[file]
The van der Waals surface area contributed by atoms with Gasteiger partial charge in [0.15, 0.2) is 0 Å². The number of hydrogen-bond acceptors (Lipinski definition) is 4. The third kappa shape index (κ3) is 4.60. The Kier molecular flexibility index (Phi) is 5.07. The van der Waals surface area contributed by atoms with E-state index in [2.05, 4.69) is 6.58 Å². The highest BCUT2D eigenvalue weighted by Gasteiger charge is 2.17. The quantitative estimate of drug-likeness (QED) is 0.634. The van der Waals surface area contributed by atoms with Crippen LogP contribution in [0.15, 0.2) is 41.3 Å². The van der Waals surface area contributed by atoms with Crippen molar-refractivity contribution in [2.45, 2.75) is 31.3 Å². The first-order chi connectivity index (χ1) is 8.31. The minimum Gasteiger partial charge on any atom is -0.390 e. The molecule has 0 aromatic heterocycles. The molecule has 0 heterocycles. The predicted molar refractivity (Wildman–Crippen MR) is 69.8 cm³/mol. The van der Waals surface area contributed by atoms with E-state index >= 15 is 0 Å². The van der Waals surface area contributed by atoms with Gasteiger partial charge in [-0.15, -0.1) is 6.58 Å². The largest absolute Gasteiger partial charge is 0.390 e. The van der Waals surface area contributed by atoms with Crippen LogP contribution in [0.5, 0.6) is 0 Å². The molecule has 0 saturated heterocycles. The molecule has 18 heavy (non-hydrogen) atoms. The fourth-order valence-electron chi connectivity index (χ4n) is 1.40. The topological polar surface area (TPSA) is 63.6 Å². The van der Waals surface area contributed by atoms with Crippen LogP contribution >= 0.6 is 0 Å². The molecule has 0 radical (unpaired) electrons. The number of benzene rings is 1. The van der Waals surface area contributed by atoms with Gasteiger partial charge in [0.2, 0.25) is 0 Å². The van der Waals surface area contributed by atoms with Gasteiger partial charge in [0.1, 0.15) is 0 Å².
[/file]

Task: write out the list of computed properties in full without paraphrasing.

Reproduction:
The van der Waals surface area contributed by atoms with Gasteiger partial charge in [0.15, 0.2) is 0 Å². The number of hydrogen-bond acceptors (Lipinski definition) is 4. The third kappa shape index (κ3) is 4.60. The Kier molecular flexibility index (Phi) is 5.07. The van der Waals surface area contributed by atoms with E-state index in [2.05, 4.69) is 6.58 Å². The highest BCUT2D eigenvalue weighted by Gasteiger charge is 2.17. The quantitative estimate of drug-likeness (QED) is 0.634. The van der Waals surface area contributed by atoms with Crippen LogP contribution in [0.15, 0.2) is 41.3 Å². The van der Waals surface area contributed by atoms with Crippen molar-refractivity contribution in [2.45, 2.75) is 31.3 Å². The first-order chi connectivity index (χ1) is 8.31. The minimum Gasteiger partial charge on any atom is -0.390 e. The molecule has 0 aromatic heterocycles. The molecule has 0 heterocycles. The predicted molar refractivity (Wildman–Crippen MR) is 69.8 cm³/mol. The van der Waals surface area contributed by atoms with E-state index >= 15 is 0 Å². The van der Waals surface area contributed by atoms with Gasteiger partial charge in [-0.15, -0.1) is 6.58 Å². The largest absolute Gasteiger partial charge is 0.390 e. The van der Waals surface area contributed by atoms with Crippen LogP contribution in [0.5, 0.6) is 0 Å². The molecule has 0 saturated heterocycles. The molecule has 18 heavy (non-hydrogen) atoms. The fourth-order valence-electron chi connectivity index (χ4n) is 1.40. The topological polar surface area (TPSA) is 63.6 Å². The van der Waals surface area contributed by atoms with Crippen LogP contribution >= 0.6 is 0 Å². The molecule has 0 radical (unpaired) electrons. The number of benzene rings is 1. The van der Waals surface area contributed by atoms with Gasteiger partial charge in [0.2, 0.25) is 0 Å². The van der Waals surface area contributed by atoms with Gasteiger partial charge in [0.1, 0.15) is 0 Å².